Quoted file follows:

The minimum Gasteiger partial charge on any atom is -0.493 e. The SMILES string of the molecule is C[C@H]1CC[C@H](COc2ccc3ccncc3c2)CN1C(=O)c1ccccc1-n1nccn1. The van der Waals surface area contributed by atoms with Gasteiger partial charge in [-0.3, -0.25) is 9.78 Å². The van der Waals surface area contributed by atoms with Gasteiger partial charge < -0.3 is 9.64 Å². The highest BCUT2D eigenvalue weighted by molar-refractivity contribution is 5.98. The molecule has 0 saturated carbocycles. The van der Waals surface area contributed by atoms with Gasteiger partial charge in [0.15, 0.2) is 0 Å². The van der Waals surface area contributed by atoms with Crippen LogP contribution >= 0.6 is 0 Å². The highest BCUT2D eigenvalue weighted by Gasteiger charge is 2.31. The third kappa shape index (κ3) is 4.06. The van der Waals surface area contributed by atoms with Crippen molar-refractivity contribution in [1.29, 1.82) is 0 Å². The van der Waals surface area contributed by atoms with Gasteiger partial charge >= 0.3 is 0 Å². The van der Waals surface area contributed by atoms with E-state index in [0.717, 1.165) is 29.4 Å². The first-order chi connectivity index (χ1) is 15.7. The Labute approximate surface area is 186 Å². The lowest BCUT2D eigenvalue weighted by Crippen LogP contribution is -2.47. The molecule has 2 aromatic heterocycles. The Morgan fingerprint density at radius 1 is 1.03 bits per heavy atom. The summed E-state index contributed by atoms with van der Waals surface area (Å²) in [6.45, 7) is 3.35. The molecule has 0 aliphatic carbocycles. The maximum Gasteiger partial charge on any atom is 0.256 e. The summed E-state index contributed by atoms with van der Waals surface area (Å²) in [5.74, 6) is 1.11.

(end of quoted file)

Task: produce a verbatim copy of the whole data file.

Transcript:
The minimum Gasteiger partial charge on any atom is -0.493 e. The SMILES string of the molecule is C[C@H]1CC[C@H](COc2ccc3ccncc3c2)CN1C(=O)c1ccccc1-n1nccn1. The van der Waals surface area contributed by atoms with Gasteiger partial charge in [-0.3, -0.25) is 9.78 Å². The van der Waals surface area contributed by atoms with Gasteiger partial charge < -0.3 is 9.64 Å². The highest BCUT2D eigenvalue weighted by molar-refractivity contribution is 5.98. The molecule has 0 saturated carbocycles. The van der Waals surface area contributed by atoms with Gasteiger partial charge in [0.15, 0.2) is 0 Å². The van der Waals surface area contributed by atoms with Crippen LogP contribution >= 0.6 is 0 Å². The highest BCUT2D eigenvalue weighted by Gasteiger charge is 2.31. The third kappa shape index (κ3) is 4.06. The van der Waals surface area contributed by atoms with Crippen molar-refractivity contribution in [1.29, 1.82) is 0 Å². The van der Waals surface area contributed by atoms with Gasteiger partial charge >= 0.3 is 0 Å². The van der Waals surface area contributed by atoms with E-state index in [0.717, 1.165) is 29.4 Å². The first-order chi connectivity index (χ1) is 15.7. The Labute approximate surface area is 186 Å². The lowest BCUT2D eigenvalue weighted by Crippen LogP contribution is -2.47. The molecule has 2 aromatic heterocycles. The Morgan fingerprint density at radius 1 is 1.03 bits per heavy atom. The summed E-state index contributed by atoms with van der Waals surface area (Å²) in [6.45, 7) is 3.35. The molecule has 0 aliphatic carbocycles. The maximum Gasteiger partial charge on any atom is 0.256 e. The summed E-state index contributed by atoms with van der Waals surface area (Å²) in [5.74, 6) is 1.11.